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Working with Bipolar/BPD

Community Member

Hi everyone,

This is my first time posting here so I hope I'm doing this right haha.

I recently got diagnosed with Bipolar (type 2) and have been diagnosed with BPD since 2020. For reference, I'm 22 years old. I really struggle with mood changes. They can be quite jarring and my depressed self tends to suffer as a result of all the things my hypomanic self has committed to.

I have struggled with maintaining a consistent work schedule since 2020. I think that covid really messed me around if I'm being honest. I mean I've always struggled but it's gotten to the point where I am constantly calling in sick. I lost a really great job in 2020 because I took on a full-time workload when I shouldn't have, and started calling in sick constantly. I think for my employers it's very confusing. Because when I'm in an 'up' period I'm a really great worker and often receive a lot of praise. But when I'm in a depressed period I all of a sudden lose all motivation to try.

I went for a period without work, and then ran out of savings so got a job as a tutor (I am studying teaching at the moment). I only work about 6 hours a week. These hours are spread out over several days so I end up only having an hour a day most days. This does work well for me but lately, I have found myself really struggling to have the motivation to go in and I have been rescheduling a lot of my student's appointments.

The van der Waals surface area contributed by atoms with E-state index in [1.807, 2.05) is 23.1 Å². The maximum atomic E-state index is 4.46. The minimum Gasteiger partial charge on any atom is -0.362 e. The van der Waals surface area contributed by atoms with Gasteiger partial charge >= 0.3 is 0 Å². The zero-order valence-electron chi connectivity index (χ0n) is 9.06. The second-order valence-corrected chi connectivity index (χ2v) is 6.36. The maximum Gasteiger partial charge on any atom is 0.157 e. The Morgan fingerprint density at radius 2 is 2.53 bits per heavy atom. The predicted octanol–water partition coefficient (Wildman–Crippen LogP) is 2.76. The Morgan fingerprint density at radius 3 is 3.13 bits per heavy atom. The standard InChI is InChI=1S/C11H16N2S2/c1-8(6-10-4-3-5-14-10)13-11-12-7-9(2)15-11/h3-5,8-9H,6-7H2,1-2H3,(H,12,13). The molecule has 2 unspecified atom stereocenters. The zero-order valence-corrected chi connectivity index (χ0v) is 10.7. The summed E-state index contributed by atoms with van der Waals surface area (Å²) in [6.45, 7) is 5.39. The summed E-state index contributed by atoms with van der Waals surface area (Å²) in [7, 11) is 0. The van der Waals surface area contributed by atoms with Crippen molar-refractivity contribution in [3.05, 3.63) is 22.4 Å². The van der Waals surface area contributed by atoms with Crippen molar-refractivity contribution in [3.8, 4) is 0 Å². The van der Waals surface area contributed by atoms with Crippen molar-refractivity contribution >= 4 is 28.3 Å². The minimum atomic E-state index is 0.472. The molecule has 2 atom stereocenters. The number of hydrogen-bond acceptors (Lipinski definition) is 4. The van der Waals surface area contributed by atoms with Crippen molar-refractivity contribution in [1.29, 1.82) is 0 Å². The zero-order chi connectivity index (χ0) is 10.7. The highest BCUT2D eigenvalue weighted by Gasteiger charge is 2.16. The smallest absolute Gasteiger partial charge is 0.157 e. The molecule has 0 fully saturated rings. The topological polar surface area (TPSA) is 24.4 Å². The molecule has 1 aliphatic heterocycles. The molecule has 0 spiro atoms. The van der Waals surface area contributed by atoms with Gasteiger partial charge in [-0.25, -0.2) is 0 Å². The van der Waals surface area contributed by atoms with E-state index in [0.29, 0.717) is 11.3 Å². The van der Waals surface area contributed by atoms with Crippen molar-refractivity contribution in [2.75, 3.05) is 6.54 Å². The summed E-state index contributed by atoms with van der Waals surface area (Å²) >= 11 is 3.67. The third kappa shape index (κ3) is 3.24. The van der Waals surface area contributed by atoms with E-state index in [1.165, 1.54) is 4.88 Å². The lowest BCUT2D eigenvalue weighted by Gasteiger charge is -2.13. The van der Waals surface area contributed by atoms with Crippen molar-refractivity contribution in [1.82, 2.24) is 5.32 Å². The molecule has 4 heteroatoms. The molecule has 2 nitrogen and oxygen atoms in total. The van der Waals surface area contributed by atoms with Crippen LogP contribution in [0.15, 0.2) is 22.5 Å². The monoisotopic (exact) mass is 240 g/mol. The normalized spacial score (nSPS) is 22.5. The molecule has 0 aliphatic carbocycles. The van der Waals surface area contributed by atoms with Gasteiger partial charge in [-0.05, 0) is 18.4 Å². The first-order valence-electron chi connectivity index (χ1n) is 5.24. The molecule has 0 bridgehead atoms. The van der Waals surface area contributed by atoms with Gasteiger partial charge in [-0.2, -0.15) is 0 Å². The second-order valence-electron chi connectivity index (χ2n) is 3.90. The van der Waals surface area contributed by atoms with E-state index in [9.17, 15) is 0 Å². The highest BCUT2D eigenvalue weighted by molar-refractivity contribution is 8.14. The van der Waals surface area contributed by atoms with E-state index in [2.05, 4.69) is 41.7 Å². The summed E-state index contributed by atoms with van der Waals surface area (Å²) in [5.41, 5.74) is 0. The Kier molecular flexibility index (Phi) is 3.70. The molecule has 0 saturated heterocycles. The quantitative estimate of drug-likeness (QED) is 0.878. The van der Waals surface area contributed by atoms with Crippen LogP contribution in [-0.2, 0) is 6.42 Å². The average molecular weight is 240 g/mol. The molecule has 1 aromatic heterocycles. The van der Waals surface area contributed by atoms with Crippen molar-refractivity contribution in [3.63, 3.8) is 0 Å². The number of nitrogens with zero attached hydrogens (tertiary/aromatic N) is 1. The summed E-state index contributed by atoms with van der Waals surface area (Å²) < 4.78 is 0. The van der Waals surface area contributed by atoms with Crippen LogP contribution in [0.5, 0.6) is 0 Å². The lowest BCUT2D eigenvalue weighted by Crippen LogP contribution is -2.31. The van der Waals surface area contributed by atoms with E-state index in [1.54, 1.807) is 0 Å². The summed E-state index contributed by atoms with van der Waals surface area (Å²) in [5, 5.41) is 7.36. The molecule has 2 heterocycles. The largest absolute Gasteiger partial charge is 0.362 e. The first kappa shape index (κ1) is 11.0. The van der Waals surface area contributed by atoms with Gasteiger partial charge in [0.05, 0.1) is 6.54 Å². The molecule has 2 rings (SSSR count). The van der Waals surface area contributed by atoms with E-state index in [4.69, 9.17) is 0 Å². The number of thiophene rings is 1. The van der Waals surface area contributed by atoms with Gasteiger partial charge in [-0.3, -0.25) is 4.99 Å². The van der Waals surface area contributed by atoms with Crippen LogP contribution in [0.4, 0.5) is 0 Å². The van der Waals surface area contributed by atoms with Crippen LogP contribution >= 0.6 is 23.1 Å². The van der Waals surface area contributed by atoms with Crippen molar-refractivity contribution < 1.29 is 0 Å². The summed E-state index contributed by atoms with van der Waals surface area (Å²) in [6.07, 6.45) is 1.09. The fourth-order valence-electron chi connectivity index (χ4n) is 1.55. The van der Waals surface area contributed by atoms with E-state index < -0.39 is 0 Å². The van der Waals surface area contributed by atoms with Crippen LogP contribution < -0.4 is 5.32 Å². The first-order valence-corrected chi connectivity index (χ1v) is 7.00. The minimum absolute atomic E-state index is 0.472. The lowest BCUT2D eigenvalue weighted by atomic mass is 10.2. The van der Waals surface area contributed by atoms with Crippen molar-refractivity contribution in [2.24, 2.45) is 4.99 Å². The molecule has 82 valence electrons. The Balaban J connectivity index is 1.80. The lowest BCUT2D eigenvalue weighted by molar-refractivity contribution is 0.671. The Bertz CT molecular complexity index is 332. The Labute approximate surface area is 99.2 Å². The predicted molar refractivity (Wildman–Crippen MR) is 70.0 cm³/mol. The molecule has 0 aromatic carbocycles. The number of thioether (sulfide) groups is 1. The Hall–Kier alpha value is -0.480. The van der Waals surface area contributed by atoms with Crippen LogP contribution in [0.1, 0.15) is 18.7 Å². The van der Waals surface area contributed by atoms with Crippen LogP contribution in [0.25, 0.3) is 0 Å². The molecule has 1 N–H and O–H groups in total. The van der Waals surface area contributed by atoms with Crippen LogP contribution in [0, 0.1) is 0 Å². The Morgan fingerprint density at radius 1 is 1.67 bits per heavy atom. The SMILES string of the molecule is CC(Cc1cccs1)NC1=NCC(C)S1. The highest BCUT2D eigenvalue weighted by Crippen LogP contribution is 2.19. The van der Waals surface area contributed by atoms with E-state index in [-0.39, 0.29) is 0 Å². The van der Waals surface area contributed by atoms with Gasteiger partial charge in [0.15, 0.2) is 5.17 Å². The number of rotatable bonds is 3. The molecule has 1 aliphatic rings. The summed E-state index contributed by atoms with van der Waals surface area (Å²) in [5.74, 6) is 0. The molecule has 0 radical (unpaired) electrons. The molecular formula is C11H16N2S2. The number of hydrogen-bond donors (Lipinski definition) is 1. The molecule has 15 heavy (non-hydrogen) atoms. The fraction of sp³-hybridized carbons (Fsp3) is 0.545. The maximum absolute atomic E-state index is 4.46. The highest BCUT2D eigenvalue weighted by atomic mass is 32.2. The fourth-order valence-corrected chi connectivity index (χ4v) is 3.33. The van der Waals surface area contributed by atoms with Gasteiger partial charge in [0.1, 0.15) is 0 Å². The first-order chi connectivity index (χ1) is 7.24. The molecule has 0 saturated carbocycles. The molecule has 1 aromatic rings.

I feel really bad about myself because I'm struggling even to do this tiny workload. It's like there's this block in my head that's just like "you're going to be stuck there and you don't have the energy and it's gonna suck" ect ect. Even though when I get to the appointment it's never as bad as I think.

Does anyone have any tips for how I can get through these low periods where work seems such an effort? I really want to be able to have a career as a teacher in the future. So if anyone has been working with bipolar/depression for years - I'd love your advice.

I'm only 22 so I'm at the start of my mental illness journey. And I'm finding it really hard.

7 Replies 7

Community Member

Structure, routine and boundaries are key for borderline sufferers.

Cleaning, cooking, showering, exercise, relaxation time are all good things to maintain regularly.

Find tasks that work for you, get up each morning and begin your tasks and im sure you will find that it helps get you moving forward on those low days.

There will always be low/down periods and that's okay.

white knight
Community Champion
Community Champion

Hi, welcome

I do have plenty to say.

I'm 66yo, diagnosed with bp2 2009. Before then I'd had around 80 jobs and 15 professions many in security, warder, dog ranger RAAF, PI, etc.

Recent research I found that endurance suffers with bp2 sufferers. Like you I'd do the work of 2 people when hypo and take sickies when down, until I'd resign.

I'm creative and love variety, an invented and never a sheep, very individual. A poet.

With many med changes, dose changes (mood stabilisers) I realised that I could get a flatening of my moods but never eliminate them. I'd settle for mid range moods. Highly motivated and positive I'd embrace my talents as they are due to my bipolar. Punishing yourself won't help, acceptance does.